The Life of the Blessed Virgin Mary and Anne Catherine Emmerich's subsequent life
Brentano prepared for publication The Life of The Blessed Virgin Mary, but this appeared at Munich only in 1852. From the manuscript of Brentano, Father Karl Schmoger published in three volumes The Life of Our Lord (Ratisbon, 1858-80), and in 1881 a large illustrated edition of the same. The latter also wrote about her life in two volumes, which have been republished in English language editions.
Her visions go into slight details, which enhance their vividness and strongly hold the reader's interest as one graphic scene follows another in rapid succession as if visible to the physical eye.
Her visions allegedly led to the discovery of the house of Mary traditionally supposed to be the home of Jesus' mother until she was assumed into heaven, located on a hill near Ephesus, Turkey.
In 2003 actor Mel Gibson wrote and directed a movie, The Passion of the Christ, which raised a pre-release controversy about parts of the screenplay apparently based on Emmerich's meditations on Jewish culpability for the events of the Passion, as well as extra-canonical elements that are not reflected from the conventional four synoptic Christian gospels, or historical accounts.
As Helen Bond noted in one recent critical collection, for example, the role of Pontius Pilate has been sanitised so that his own culpability for a Roman Imperial massacre earlier in Palestinian history has been ignored, so that Emmerich can lay responsibility for the Passion at the hands of Caiaphas and the Temple hierarchy.
Anne Catherine's Visions for the Church, as written down by Brentano, described the future of the Roman Catholic Church as seen by Emmerich by 1820. It attacked supposed Freemasonry of certain members of the Catholic hierarchy, as well as syncreticism and ecumenism, while she saw the Vatican undermined by members of the clergy themselves and hostile political forces. The remedies given in these visions to cure the undermined Roman Catholic Church, by the visionary, are the Rosary and Eucharistic Adoration.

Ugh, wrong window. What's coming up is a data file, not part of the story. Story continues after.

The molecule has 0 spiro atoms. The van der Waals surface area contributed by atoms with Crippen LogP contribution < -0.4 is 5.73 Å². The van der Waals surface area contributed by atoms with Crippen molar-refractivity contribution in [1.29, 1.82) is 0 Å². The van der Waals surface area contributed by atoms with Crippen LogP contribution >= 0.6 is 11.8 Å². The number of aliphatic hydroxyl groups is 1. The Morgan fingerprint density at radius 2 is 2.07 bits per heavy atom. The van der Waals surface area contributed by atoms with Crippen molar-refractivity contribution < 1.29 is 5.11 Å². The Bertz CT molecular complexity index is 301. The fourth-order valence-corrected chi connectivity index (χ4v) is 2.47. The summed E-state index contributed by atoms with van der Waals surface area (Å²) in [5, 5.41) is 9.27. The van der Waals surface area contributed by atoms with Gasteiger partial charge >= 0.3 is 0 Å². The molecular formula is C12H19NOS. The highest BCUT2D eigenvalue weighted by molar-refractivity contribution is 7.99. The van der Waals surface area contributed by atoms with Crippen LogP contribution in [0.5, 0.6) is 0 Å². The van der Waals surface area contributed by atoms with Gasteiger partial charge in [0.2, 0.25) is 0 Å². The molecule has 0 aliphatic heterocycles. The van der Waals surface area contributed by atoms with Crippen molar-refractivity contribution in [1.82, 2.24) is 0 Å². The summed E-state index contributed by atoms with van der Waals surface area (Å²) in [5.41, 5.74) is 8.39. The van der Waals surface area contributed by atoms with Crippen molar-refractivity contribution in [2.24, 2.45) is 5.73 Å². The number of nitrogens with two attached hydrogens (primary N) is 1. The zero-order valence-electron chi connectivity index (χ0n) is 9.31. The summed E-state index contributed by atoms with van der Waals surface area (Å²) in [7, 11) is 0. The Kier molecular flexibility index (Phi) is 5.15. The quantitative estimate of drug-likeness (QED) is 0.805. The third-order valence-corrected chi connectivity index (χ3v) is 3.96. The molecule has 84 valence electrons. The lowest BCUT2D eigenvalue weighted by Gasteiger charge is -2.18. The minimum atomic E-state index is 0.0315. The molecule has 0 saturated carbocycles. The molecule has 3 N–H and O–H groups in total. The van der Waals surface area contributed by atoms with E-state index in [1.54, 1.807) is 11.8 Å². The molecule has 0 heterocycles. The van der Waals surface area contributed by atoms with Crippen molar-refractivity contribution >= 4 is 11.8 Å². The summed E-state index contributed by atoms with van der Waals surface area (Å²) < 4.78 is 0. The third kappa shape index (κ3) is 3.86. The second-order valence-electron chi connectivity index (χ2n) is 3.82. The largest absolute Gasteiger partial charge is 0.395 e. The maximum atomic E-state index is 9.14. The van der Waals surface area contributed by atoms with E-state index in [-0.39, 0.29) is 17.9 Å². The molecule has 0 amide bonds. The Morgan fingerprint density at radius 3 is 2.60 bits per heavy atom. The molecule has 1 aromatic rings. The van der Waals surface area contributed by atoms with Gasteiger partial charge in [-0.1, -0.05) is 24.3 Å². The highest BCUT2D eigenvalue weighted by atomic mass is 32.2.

Currently, Emmerich's visions receive particular veneration from Traditionalist Roman Catholics. However, some mainstream Catholics have hastened to assure offended Jews that its imprimatur seal of orthodox approval does not mean that it is mandatory reading for Catholics. Many Catholics find its attributions questionable, whether Emmerich or Brentano is ultimately responsible for them.
Bibliography (English editions only)
- Emmerich, Anna Catherine: The Dolorous Passion of Our Lord Jesus Christ: Rockford, Illinois: Tan Books and Publications: 1983: ISBN 0-89555-210-8.
- Emmerich, Anna Catherine: The Life of the Blessed Virgin Mary: From the Visions of Anna Catherine Emmerich: Rockford, Illinois: Tan Books and Publications: 1970.
Previous Editions: London: Burns and Oates: 1954.